On May 8th at Union Transfer in Philadelphia, Dijon delivered an intimate show that began without an opener. That was probably a delight for the people who had been queuing many hours for the concert, and who were now packed tightly in anticipation in the 1,200 capacity room.
Dijon and his band walked on stage nonchalantly and sat down behind tables cluttered with mixing boards and sound equipment. Scattered among the cables, the musicians were lit by candlelight. It looked as if the experience of making Dijon’s debut album, Absolutely, was brought to a live setting. With the equipment separating them from the audience, some feeling of connection was lost, but a unique experience took its place. Instead of attending a concert, it felt like you were looking in from the outside, witnessing a private moment. The members did not seem like they were performing for the audience, but were rather sharing their process of creating the music.
There was no drummer for this show (a positive covid test?) This made the experience all the more personal and intimate. By Dijon’s side was Michael Gordon on guitar, more popularly known as Mk.gee. His 70s shag hairstyle added an aura of coolness to the band.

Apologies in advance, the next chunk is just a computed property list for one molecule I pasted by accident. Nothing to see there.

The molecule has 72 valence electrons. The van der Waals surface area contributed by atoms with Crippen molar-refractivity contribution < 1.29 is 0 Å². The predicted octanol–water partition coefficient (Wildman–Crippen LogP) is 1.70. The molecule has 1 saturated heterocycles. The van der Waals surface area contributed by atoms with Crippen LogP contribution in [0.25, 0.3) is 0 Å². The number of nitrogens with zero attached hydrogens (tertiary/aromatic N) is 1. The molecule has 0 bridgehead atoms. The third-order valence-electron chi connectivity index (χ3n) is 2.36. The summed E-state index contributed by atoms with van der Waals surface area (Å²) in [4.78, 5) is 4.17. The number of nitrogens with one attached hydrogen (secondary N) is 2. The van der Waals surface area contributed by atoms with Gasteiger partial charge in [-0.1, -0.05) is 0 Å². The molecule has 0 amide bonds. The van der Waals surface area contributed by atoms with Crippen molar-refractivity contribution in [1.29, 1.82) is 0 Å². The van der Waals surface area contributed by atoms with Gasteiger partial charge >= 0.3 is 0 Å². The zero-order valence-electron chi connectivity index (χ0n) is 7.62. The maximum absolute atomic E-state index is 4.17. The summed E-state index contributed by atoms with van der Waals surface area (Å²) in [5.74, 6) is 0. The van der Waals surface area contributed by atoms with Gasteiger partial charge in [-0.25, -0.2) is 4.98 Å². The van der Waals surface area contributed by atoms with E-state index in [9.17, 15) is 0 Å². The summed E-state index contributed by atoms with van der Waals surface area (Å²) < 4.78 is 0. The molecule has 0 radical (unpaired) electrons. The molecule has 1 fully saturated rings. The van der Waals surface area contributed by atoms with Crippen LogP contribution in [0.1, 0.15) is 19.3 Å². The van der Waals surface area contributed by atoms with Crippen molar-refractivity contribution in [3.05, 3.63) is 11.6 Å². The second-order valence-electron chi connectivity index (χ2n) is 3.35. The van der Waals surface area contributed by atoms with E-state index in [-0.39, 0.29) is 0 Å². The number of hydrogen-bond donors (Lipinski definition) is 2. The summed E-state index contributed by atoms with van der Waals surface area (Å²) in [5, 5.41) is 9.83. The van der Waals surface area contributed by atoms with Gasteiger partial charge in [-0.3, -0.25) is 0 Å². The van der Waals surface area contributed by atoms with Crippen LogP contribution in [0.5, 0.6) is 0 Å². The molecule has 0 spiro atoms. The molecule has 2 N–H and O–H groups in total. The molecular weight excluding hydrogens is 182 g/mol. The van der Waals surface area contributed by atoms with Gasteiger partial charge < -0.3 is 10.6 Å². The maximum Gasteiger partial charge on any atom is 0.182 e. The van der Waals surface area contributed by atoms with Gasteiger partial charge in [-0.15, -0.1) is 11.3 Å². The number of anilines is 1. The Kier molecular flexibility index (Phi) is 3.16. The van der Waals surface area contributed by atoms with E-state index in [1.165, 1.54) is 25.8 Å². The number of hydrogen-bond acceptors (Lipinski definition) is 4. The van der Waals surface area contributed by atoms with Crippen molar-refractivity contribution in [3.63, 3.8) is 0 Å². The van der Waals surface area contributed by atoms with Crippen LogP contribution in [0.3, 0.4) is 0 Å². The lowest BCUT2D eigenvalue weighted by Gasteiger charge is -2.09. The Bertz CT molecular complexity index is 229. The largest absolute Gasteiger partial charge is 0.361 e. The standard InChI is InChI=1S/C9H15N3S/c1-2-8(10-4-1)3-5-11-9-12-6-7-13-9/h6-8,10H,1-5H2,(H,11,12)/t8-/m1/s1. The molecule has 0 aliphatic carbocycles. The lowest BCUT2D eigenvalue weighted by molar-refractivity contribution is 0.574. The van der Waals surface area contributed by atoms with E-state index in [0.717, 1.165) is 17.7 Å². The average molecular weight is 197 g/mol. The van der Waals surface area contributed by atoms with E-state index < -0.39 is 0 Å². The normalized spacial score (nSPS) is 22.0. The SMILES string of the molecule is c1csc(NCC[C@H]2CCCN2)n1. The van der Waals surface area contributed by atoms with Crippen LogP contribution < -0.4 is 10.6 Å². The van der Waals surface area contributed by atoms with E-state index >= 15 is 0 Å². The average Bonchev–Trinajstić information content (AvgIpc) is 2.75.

They opened with “Big Mike’s,” which had a slow groove with a repeating melody line that the crowd sang back. This went on for multiple minutes, putting the audience in a trance-like state.
Overall, the music was swampy and slow. The warmth of the guitars filled the space, yet carved out a place for Dijon’s voice to cut through. Even without a drummer, the audience bobbed their heads along to the r&b infused songs. In between them, Dijon sipped on Throat Coat tea and commented on the fact that he was losing his voice. Despite the state of his vocal cords, he put his whole heart into every performance. The rasp only added to the raw emotion of his singing.
Dijon continued with “Drunk,” which described two girls in the crowd a bit too literally. Intoxicated yells echoed throughout the venue as they stumbled and laughed. Their enthusiasm seemed out of place at the concert.
Dijon does not make anthemic songs where the audience sings every word back. His vocal phrasings tend to be more ambiguous and he changes them often. Whether it was due to the energy of the music, Philly crowds, or the absence of a drummer, there was not much dancing that night — “Many Times,” the single off of his debut album was the closest the crowd got. They chanted the lyrics “strawberry, raspberry, candlelight / satellite, television, x-ray vision” passionately.
The band ended with “Rodeo Clown,” an angry yet tender breakup song. Dijon got up from behind the mixing board for the first time and kneeled at the front of the stage. The audience leaned into the closeness, mesmerized by his presence. Someone yelled out, “I miss her” and the crowd chuckled. A line everyone sang louder than the rest was “I still wear the t-shirt that you gave me.”
For the encore, the band ended with the same song they started with, returning to trance-like melodic motifs. “Big Mike’s” tied the enchanting show together nicely.